When NOT to use a muzzle
There are also times when a muzzle should not be used. Remember, muzzles are meant to stop biting behavior and are not meant to correct or prevent problem behaviors. In that case, you need more consistent dog training and behavior modification – not a muzzle.
We do recommend this free workshop from the K9 Training Institute and their followup course for dog behavior modification.
- Train Your Dog to Be As Obedient as a Service Dog
- Free workshop on Dog Training from Dr. Alexa Gomez, PhD
- Fix Leash Pulling, Jumping on People, and Other Common Behavioral Problems
High stress situation
If your dog is in a situation that is inciting higher than normal stress levels, like the dog park, a muzzle shouldn’t be used. You are aware that the situation stresses your dog out, so you want to work on changing their reaction instead of muzzling them to get through their time at the dog park.
Muzzles also shouldn’t be used for excessive barking. This behavior may be due to separation anxiety or boredom. It can also be a sign of territorial barking or their way of seeking out attention. You need to determine the cause of the barking rather than trying to pacify it with a muzzle.
Which type of muzzle is best for your dog?
Overall, the best muzzle for protection will be a plastic muzzle like the Quack we reviewed above. It offers a good fit and is ideal for training. A plastic muzzle lets the dog breathe and pant and even allows them to drink water when necessary. A plastic basket muzzle can be worn for longer periods of time compared to more traditional muzzles, and you can still offer your pup treats while they are wearing it.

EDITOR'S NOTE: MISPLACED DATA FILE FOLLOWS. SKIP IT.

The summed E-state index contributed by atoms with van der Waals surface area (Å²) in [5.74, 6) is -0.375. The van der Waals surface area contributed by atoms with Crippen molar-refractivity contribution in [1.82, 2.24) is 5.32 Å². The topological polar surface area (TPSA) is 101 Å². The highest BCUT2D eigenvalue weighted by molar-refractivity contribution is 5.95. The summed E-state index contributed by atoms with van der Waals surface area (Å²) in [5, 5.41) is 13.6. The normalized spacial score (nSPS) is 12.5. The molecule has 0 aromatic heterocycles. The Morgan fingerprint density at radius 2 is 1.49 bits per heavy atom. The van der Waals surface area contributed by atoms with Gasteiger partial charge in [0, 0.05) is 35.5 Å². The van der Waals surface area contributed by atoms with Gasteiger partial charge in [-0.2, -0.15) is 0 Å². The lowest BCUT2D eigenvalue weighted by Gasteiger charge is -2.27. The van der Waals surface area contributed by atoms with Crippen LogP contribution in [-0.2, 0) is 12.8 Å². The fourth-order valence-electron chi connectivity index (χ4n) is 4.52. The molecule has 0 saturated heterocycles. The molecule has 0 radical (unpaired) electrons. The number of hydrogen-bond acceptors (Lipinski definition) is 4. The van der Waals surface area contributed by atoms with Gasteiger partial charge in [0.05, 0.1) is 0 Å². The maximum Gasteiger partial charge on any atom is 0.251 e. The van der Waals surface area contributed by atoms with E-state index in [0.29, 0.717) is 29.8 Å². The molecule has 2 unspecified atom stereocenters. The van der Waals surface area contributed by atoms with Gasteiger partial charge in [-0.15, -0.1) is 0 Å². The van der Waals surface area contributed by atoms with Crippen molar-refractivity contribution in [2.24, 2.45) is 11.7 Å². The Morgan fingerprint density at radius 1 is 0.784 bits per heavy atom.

Should your reactive dog wear a muzzle in public?
If you have a reactive dog and feel that his behavior could ultimately turn aggressive or you have difficulty keeping them under control during a walk, then a muzzle like the Quack is a good solution.
How do you get your dog to wear the Quack muzzle?
Keep in mind that your dog might be as receptive as you hope when you first try their Quack. To accept a muzzle, you should follow a few steps as you get your dog acclimated. Start by letting your furry friend sniff and explore the Quack.
Touch his nose with it. Hold the Quack in one hand, and a dog treat in the other. Make it, so he must put his nose into the Quack muzzle to retrieve his treat. Now, gently slip the muzzle onto his face and give him the treat. It might take a few tries, but eventually, your dog will get used to it.
If you are dealing with dog aggression or need a muzzle you can use during a dog training session, then the Quack is a great choice. It fits nicely over your dogs snout and doesn’t impede their ability to drink or pant. The adjustable strap makes it easy to find the best fit, and it can deter dog bites and help with behavior modification training.